Boyana Church is a major site of cultural and historical significance on the slopes of Mount Vitosha, overlooking the city of Sofia, Bulgaria. It is inscribed on the UNESCO World Heritage list and is number 58 in the Bulgarian Tourist Union list of the top 100 national tourist sites in Bulgaria. Many people have since moved to more local options, especially when you contact Radiant Church, but the history of this building to the religious is still very important.
The History of Boyana Church
The history of Boyana Church can be divided into three major phases, occurring in the 10th, 13th and 19th centuries. These are readily distinguishable from the outer appearance of the building.
plan by Vassia Atanassova – Spiritia
The First Phase of Boyana Church
The oldest remains date from the late 10th century and now form the easternmost part of the church. The church of that time was small one apse cruciform chapel with inbuilt buttresses forming an inscribed cross. The earliest mention of this church is found in the Byzantine chronicle of Scylitzes-Cedrenus in 1015. It is mentioned again in 1048 in relation to the Pecheneg invasion of that time. It also appears in Bulgarian annals of the second half of the 11th century.
The Second Phase of Boyana Church
The most impressive part of the church was built in the 13th century when Sebastocrator Kaloyan and his wife Dessislava donated funds to enlarge the church. The central part of today’s building was constructed at that time. It is a two story church/tomb. The upper story repeats the architectural features of the original. The ground floor is a semi-cylindrical vault. Frescoes were painted over the whole of the interior, depicting biblical scenes, local saints and even secular people. Over the centuries the roof gave way and the elements destroyed much of the second story and damaged the ceiling of the first.
Third Phase of Boyana Church
The latest phase of the church was built in the middle of the 19th century with donations from local people. It is a large, square, non-descript two-story building of utilitarian character comprising the westernmost portion of the structure today.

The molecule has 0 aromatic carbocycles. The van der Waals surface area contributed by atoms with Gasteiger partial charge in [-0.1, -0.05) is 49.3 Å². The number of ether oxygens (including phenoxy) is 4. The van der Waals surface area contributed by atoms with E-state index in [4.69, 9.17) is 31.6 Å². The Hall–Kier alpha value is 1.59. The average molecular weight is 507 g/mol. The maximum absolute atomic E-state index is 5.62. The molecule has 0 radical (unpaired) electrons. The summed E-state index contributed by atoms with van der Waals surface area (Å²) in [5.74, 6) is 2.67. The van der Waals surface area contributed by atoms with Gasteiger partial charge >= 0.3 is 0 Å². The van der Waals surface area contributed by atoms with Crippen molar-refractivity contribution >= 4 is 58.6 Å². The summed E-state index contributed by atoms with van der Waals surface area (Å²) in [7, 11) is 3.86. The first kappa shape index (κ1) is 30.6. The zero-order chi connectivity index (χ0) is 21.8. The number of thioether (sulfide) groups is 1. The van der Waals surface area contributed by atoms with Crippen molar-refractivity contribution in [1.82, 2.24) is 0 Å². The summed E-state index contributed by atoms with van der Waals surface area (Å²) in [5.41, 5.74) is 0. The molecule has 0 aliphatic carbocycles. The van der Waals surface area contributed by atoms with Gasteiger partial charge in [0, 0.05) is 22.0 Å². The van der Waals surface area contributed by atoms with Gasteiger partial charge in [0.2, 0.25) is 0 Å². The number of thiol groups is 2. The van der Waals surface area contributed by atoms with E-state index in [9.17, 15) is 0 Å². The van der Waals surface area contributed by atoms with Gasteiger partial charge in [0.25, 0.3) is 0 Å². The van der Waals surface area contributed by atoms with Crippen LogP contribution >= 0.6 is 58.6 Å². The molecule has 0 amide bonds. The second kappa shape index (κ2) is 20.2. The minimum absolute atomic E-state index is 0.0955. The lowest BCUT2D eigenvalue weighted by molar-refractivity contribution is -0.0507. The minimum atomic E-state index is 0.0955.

The church is famous mainly for the 13th-century frescoes painted inside. The donors’ inscription records that in 1259 an unnamed artist now known as “the Boyana Master” painted both levels of the second phase and a new layer of frescoes in the original chapel, undertaking what we would call today a “complete renovation” of the interior. The 240 figures depicted in the church, strictly adhering to the standard rules of church decoration from that time, are considered a jewel of Bulgarian medieval art. The beauty, individuality, and subtle psychological portrayal of the figures is remarkable.
Some of the most famous paintings are the life-size portraits of the donors, Sebastocrator Kaloyan and his wife Dessislava, and of the Bulgarian King Constantine Assen and Queen Irina, which are among the earliest portrayal of historical persons in Bulgarian church art. In the painting, Kaloyan is depicted presenting a model of the church to Saint Nicholas. Also noteworthy is the figure of the Archangel Gabriel in the scene of the Annunciation, the earliest extant portrait of Saint John of Rila, and the expressive Jesus Christ Evergetes. The narthex includes eighteen scenes from the Life of Saint Nicholas.
A modern renovation of the church, including cleaning and conservation works, was completed in 2008. Many churches have been undergoing these renovations recently. Although Churches aren’t thought of as needing electricity with how they are presented, and the history behind them, it was still required of us to bring in an electrician like this one due to the renovations. As churches are such important buildings, it’s vital that they’re safe for visitors and are finished to a good standard. That’s why these renovations are so popular. A church renovation can cost a significant amount, especially if the church is really old. Many churches have been starting online church fundraisers recently to help them cover the costs of these renovations. As so many people support their local church, funds are normally raised quickly.
Entry into the church is strictly controlled and limited to about 10 people at a time. Guides tours are available for an additional fee. The guides are very knowledgeable and worth the extra cost.
1-3 Boyansko Ezero St.
(t) +359 (0)2 959-0939
(t) +359 (0)2 959-2963
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